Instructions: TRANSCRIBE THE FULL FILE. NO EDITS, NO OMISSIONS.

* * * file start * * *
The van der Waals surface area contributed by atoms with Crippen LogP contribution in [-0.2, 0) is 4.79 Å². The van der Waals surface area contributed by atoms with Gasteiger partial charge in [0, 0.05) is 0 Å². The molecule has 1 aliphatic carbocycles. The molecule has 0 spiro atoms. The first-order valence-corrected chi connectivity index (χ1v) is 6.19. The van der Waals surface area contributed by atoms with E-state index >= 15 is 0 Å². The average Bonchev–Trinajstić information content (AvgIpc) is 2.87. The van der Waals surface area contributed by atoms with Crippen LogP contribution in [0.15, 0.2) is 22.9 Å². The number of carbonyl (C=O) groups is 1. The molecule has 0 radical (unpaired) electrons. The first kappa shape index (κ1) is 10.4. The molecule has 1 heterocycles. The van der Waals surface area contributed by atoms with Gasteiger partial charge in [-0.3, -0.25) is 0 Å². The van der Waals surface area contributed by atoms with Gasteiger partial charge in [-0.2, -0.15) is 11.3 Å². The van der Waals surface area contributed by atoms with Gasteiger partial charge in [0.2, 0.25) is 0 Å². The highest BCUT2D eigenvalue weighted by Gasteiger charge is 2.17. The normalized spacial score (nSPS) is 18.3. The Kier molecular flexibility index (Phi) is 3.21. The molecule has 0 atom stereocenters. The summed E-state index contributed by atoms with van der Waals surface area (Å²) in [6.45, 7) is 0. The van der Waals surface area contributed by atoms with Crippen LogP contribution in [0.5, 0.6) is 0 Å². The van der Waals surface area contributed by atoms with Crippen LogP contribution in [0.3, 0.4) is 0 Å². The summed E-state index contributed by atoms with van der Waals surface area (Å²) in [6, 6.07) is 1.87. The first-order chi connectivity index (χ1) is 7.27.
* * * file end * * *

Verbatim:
The van der Waals surface area contributed by atoms with Crippen LogP contribution in [-0.2, 0) is 4.79 Å². The van der Waals surface area contributed by atoms with Gasteiger partial charge in [0, 0.05) is 0 Å². The molecule has 1 aliphatic carbocycles. The molecule has 0 spiro atoms. The first-order valence-corrected chi connectivity index (χ1v) is 6.19. The van der Waals surface area contributed by atoms with E-state index >= 15 is 0 Å². The average Bonchev–Trinajstić information content (AvgIpc) is 2.87. The van der Waals surface area contributed by atoms with Crippen LogP contribution in [0.15, 0.2) is 22.9 Å². The number of carbonyl (C=O) groups is 1. The molecule has 0 radical (unpaired) electrons. The first kappa shape index (κ1) is 10.4. The molecule has 1 heterocycles. The van der Waals surface area contributed by atoms with Gasteiger partial charge in [-0.3, -0.25) is 0 Å². The van der Waals surface area contributed by atoms with Gasteiger partial charge in [-0.2, -0.15) is 11.3 Å². The van der Waals surface area contributed by atoms with Gasteiger partial charge in [0.2, 0.25) is 0 Å². The highest BCUT2D eigenvalue weighted by Gasteiger charge is 2.17. The normalized spacial score (nSPS) is 18.3. The Kier molecular flexibility index (Phi) is 3.21. The molecule has 0 atom stereocenters. The summed E-state index contributed by atoms with van der Waals surface area (Å²) in [6.45, 7) is 0. The van der Waals surface area contributed by atoms with Crippen LogP contribution in [0.5, 0.6) is 0 Å². The van der Waals surface area contributed by atoms with Crippen LogP contribution in [0.3, 0.4) is 0 Å². The summed E-state index contributed by atoms with van der Waals surface area (Å²) in [6, 6.07) is 1.87. The first-order chi connectivity index (χ1) is 7.27.